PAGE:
Plant Info-File     
  Site vegetation and landscape structure essentially determine habitat suitability and potential for wildlife. Classify areas of your site as habitats (e.g. meadow, wetland, woodland, transitional etc.).

When you are Conducting your plant inventory, look for species composition, diversity, height, percent cover, and available and preferred food. In basic terms, this means:
  • What Types of plants occur?
  • Is one species dominant or are there many species?
  • How tall and dense is the vegetation?
  • How much of the ground is under vegetative cover?
  • Are the plant species food sources for wildlife?
  • Are there plant species which are particularly attractive food sources (fruit. seeds, buds, flowers, browse, herbage) ?

Take note of plants as large as trees and as small as lichens. In between these two extremes are forbs, grasses, shrubs,and more. The following identification tips may be helpful:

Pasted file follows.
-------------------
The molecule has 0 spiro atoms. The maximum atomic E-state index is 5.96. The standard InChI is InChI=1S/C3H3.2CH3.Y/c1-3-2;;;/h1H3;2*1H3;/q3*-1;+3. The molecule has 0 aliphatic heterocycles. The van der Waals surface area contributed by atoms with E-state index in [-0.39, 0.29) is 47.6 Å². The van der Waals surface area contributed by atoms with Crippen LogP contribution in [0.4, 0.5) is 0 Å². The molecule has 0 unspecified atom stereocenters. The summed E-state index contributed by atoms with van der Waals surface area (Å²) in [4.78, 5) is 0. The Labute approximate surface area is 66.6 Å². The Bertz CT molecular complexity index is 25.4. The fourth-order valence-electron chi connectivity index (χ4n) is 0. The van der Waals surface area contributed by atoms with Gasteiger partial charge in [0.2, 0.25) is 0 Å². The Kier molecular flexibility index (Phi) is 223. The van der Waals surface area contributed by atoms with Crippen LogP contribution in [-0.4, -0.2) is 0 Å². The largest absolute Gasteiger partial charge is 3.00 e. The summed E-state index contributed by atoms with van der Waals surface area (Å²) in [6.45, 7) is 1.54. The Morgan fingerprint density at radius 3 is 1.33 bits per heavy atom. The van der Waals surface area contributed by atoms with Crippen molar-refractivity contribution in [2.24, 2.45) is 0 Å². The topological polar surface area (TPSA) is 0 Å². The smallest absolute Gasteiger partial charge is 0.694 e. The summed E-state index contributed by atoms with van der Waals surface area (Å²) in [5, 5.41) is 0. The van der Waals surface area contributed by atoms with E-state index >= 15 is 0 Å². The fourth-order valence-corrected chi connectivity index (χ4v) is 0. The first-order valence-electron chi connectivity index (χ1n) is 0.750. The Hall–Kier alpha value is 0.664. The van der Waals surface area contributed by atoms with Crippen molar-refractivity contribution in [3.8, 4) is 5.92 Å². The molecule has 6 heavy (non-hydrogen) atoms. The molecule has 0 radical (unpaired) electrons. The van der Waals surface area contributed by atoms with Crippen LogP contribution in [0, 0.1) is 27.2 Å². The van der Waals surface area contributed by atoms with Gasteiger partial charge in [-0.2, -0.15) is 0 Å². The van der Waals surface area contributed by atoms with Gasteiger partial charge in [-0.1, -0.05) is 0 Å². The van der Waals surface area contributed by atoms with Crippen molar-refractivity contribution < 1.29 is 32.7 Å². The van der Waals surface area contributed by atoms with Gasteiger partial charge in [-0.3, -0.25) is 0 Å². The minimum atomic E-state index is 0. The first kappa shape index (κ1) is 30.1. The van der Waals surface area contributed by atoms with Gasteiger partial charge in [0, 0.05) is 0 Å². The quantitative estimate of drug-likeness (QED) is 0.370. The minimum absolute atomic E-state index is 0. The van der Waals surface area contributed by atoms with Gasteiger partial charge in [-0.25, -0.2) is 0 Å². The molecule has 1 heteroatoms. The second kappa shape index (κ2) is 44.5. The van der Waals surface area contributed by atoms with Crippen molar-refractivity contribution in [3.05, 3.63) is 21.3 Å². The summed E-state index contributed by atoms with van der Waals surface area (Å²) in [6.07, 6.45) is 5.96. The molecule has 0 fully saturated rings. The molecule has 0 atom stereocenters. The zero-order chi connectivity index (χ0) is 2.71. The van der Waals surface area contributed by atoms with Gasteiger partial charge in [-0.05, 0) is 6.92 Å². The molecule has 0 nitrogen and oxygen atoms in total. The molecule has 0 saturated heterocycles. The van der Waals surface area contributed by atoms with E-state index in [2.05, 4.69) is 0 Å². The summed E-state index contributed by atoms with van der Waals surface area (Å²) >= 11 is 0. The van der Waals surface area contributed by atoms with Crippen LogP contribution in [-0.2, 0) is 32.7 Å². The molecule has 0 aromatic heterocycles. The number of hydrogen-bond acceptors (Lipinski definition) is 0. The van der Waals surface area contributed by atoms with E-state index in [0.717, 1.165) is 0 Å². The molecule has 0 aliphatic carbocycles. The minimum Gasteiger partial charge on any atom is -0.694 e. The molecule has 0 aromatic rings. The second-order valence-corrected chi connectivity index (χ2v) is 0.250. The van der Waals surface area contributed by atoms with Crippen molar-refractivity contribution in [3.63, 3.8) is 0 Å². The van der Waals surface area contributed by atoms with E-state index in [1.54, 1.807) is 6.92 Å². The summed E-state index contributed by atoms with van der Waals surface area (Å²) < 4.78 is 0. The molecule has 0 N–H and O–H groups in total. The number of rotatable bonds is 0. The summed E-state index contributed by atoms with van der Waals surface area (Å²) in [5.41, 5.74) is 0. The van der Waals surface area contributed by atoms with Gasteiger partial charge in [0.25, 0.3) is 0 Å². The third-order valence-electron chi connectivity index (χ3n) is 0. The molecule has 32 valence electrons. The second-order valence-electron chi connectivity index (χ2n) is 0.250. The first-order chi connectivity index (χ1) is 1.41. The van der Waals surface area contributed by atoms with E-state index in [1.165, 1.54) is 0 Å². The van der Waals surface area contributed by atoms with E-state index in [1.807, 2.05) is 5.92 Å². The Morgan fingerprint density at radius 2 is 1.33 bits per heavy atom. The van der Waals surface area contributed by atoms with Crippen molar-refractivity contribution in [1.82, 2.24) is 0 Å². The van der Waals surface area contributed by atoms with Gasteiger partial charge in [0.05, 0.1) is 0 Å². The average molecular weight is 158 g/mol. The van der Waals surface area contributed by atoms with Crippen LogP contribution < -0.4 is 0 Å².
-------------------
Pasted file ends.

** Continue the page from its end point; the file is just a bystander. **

1. Trees and Shrubs: Identify by looking at leaves, flowers, fruits (pine cones, acorns, berries, etc), bark, buds, and shape.
  2. Wildflowers/Forbs: A wildflower or forb are flowering herbaceous plants that are native to specific regions and able to grow and reproduce in nature without human assistance. Identify by color, size, and structure. Structure includes how flowers are clustered, number of petals or petal-like parts, and shape of flowers and leaves.
  3. Grasses, Rushes, Sedges: These plants are often difficult to distinguish from each other. A grass is a plant with long, narrow leaves that enwrap a hollow jointed stem. A rush is a grasslike plant with solid round stems. A sedge is a plant with triangular stems and clustered flowerhead, usually found growing in a wetland.
  4. Ferns: A fern is a leafy delicate plant with divide leaves. Identify by structure, shape, and habitat.
  5. Mosses, Liverworts, Hornwort: These plants are usually less than an inch tall and often grow in clusters or mats.
  6. Lichens: Small mosslike plants growing on rocks, trees, soil, and numerous other surfaces. Lichens are remarkably adaptable and are able to live where many other plants cannot. Identify by color, structure, and habitat.

[Search!] [Survey] [Planning] [Projects] [Outreach] [What's New!]

Copyright 1999-2000, REWHC. All Rights Reserved
2005 have visited